Within the context of the lease, the property to be leased must provide for the architectural layout and the HVAC and critical GMP utilities to support the lab and the production. In this type of agreement, it could be beneficial to create a facility user requirements specification (URS) capturing what is expected.

What Is The Building Owner’s Objective?

The building owner’s objective is to get the biotech firm to take the lease for as long as it can, for the most money, while providing them with the least in capital upgrades, services, and guarantees. Time is really the main driver here, as while biotech companies are looking for space, the building owners are creating, leasing, and re-leasing properties at a fast pace.

Building owners and the sales staff will often minimize a biotech’s requirement or offer “above market” tenant improvement (TI) cash incentives directly proportional to their inability to meet the requirements. Often $500,000 to $1 million is offered to compensate, often for several million dollars long term. Unless the biotech firm has a keen understanding of the engineering of a facility, the “generous” TIs are just excellent bait to get them to sign on the dotted line.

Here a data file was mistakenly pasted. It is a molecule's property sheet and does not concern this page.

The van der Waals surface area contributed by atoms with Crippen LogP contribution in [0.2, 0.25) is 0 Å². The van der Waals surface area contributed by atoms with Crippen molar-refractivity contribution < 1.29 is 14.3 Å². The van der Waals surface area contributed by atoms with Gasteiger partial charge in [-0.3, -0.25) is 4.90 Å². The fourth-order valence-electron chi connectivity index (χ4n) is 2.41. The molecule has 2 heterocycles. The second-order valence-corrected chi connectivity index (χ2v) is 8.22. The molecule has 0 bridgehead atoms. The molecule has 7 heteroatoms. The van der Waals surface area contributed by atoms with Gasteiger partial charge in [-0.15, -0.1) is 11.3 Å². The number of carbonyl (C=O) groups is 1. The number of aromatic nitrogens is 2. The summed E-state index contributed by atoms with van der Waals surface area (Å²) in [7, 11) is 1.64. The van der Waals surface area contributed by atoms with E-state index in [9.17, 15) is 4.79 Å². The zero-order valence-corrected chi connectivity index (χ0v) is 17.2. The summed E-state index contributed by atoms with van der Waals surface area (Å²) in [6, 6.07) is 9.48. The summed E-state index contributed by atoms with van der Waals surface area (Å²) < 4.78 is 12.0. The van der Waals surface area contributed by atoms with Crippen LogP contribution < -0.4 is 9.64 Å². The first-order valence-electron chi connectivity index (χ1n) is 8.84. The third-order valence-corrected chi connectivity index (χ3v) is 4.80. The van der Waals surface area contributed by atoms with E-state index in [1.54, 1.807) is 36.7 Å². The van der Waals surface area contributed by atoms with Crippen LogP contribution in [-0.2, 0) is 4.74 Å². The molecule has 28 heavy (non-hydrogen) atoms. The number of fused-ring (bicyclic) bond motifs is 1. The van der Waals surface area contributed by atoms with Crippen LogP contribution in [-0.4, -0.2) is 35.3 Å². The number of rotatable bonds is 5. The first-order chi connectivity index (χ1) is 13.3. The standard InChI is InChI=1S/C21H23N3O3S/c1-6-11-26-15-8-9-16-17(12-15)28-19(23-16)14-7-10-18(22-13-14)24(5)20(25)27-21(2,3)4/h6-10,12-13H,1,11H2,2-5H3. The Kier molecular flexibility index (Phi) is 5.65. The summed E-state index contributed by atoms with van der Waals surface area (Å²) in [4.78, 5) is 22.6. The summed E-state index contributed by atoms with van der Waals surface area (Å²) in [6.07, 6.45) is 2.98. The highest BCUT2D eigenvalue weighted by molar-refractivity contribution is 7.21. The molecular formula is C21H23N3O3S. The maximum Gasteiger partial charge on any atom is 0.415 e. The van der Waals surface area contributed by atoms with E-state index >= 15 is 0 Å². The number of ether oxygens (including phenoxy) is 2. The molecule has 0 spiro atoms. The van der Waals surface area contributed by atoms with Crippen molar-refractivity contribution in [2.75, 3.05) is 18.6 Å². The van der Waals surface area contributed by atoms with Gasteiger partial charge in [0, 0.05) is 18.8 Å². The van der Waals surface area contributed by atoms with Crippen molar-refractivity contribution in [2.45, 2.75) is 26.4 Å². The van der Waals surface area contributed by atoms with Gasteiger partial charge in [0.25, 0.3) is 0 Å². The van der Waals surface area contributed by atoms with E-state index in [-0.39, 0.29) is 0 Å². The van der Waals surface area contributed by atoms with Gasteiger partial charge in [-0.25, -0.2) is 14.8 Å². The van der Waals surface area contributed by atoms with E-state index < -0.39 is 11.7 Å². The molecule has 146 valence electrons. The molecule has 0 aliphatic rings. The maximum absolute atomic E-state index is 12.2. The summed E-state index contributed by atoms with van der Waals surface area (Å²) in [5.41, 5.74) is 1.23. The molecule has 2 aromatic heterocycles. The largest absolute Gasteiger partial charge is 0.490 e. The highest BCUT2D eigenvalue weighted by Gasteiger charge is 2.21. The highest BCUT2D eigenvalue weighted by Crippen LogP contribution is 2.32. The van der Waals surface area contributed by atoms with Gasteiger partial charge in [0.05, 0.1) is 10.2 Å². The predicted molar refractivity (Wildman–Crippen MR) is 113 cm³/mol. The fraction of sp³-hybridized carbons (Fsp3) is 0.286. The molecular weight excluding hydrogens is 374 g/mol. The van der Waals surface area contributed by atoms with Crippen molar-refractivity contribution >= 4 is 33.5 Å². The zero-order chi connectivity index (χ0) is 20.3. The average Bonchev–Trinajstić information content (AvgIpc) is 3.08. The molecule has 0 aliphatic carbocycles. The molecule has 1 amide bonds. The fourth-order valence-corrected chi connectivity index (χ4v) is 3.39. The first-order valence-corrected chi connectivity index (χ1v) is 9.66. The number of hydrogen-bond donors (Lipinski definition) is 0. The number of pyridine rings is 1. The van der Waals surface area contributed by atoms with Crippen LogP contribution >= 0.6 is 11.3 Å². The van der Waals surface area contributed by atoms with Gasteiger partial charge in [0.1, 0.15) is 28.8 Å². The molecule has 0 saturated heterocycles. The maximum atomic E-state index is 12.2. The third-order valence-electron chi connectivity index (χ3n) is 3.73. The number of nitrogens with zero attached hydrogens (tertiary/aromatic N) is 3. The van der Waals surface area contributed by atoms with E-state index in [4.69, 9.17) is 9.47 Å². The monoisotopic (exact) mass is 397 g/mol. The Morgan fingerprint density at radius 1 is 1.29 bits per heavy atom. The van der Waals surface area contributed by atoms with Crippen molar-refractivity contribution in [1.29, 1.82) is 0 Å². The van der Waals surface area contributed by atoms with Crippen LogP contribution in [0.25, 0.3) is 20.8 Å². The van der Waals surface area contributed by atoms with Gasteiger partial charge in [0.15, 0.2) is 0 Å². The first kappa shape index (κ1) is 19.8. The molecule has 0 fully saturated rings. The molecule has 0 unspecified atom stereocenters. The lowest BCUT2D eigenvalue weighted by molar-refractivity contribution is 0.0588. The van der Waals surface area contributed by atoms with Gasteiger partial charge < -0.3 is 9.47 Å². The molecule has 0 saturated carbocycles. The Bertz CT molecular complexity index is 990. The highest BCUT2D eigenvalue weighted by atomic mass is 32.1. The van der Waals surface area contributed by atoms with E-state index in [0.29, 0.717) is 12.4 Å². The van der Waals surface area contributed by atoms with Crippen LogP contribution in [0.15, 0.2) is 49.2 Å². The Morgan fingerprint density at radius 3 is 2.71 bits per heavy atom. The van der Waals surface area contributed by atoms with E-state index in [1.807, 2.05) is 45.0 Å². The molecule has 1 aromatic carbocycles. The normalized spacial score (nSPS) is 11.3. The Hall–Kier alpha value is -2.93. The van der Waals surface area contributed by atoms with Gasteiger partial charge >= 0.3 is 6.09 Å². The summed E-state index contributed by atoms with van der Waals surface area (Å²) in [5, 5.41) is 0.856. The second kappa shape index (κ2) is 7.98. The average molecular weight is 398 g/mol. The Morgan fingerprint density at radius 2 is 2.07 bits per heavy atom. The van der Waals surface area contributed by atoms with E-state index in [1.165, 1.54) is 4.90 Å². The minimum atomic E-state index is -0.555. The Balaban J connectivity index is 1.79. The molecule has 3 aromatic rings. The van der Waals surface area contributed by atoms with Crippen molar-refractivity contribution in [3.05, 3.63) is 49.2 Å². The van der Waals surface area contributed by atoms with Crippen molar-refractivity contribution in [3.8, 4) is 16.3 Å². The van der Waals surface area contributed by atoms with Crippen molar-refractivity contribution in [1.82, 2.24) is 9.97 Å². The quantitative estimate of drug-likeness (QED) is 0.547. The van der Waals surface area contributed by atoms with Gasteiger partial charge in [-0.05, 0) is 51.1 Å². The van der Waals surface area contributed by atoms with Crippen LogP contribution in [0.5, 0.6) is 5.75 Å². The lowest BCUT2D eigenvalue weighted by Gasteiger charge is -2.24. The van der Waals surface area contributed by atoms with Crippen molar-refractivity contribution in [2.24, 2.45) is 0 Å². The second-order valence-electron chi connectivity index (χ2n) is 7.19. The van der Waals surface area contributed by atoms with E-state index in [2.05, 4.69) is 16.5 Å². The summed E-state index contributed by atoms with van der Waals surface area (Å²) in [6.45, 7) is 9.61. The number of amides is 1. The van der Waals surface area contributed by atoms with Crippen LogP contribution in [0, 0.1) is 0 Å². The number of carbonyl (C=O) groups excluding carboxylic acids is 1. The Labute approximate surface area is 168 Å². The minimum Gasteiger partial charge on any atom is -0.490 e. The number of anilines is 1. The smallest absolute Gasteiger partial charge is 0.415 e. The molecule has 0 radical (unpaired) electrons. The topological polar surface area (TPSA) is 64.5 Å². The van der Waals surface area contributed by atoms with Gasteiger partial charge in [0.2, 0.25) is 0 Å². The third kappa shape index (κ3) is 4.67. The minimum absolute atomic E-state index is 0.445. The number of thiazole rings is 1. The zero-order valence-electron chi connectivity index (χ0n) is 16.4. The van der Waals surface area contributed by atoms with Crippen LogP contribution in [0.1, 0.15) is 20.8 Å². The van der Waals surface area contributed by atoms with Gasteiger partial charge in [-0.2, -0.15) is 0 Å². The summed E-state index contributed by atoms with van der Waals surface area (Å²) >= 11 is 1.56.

The dark side of a building owner is the hope that the biotech firm that leased their property will develop their property into a more functional and attractive capability for future client leasing. This will often be built into the landlord’s financial model. In the end, the building owners win on both ends of the transaction.

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Biotech Leasing Space

One of the biggest misnomers in the biotech property world is the concept of “biotech space.” Unless a firm finds an abandoned biotech company’s actual facility for lease, the leasing space is whatever the property salespeople call it when they are selling it. Today, leasing space sold to a biotech firm can range from former commercial office space to a former warehouse to an actual chemical “wet lab.” The following are key considerations a biotech firm must address when operating in this murky industry and its dealings.

The most important aspect that a biotech firm must document and articulate to a potential building owner is a master plan or conceptual design developed by an engineering firm. This must list and provide the requirements and quantities for the facility, its layout, and the utilities and support systems.